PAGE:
Cantonal lawmakers end 'happy hours' tippling in Vaud pubs and bars
Politics
Former concert pianist Sommaruga elected as next Swiss president
Culture
Jailed German art forger's paintings go on sale at Bern gallery
Business & Money
Ikea founder Ingvar Kamprad's family listed as Switzerland's richest
Features
Long-time expats face dilemma: to be or not to be a Swiss citizen
National
Switzerland's voters massively reject strict immigration limits
Business & Money
Pieces of Napoleon's auctioned hair to be put in Geneva luxury watches
National
Activists petition federal government for ban on eating cats and dogs
National
Swiss meat firm faces scandal over alleged false labelling of products
Sport
Federer victory gives Switzerland its first Davis Cup tennis title
Business & Money
Italy's PM upset over Swiss mogul's acquittal in asbestos deaths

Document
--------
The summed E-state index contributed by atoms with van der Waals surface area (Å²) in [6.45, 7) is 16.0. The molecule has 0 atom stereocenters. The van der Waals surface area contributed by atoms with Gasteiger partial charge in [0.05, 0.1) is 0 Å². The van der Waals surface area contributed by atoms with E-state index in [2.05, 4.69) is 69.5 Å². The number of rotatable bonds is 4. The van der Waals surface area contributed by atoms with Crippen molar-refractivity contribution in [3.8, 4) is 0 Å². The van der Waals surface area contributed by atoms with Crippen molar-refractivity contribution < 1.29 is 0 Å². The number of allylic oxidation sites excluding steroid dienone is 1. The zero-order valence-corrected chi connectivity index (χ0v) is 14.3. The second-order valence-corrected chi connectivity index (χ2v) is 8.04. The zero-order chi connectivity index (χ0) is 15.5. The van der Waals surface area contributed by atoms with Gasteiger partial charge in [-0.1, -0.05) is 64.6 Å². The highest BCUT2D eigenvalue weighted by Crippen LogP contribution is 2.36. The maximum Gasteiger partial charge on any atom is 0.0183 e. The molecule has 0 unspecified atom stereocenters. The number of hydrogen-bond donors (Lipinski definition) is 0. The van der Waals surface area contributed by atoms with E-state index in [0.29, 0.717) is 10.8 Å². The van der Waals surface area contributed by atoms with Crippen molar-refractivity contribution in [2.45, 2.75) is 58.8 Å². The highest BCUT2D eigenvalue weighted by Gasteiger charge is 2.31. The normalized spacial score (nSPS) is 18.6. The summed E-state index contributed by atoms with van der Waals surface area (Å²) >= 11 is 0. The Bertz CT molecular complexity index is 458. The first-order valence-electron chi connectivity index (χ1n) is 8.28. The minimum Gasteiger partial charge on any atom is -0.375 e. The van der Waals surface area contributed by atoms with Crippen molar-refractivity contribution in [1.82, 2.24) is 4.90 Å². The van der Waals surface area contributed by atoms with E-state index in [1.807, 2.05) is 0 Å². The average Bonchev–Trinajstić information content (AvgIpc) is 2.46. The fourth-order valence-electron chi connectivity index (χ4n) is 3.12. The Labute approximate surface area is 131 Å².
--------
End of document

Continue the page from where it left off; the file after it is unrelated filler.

Business & Money
University of Zurich study finds 'banker's oath' could spur honesty
National
Swiss National Bank chief calls proposal to boost gold reserves 'fatal'
National
Mudslides kill four people in Ticino and neighbouring Italy
Culture
British X Factor star seeks internet support for Swiss Eurovision place
National
Court overturns ban by backing right for schoolgirl to wear scarf
National
Swiss ranking for English skills worsens among non-Anglo countries
Culture
Swiss model and French TV star Nabilla held for 'attempted murder'
Travel
Switzerland's Zermatt voted best ski resort in the Alps by skiers
Sport
VIDEO: FC Zurich claims crime after 'vicious' tackle hospitalizes player
Tech
Federal government announces new '.swiss' internet domain name
National
Zany emergency: Basel firefighters rescue ass stuck in manhole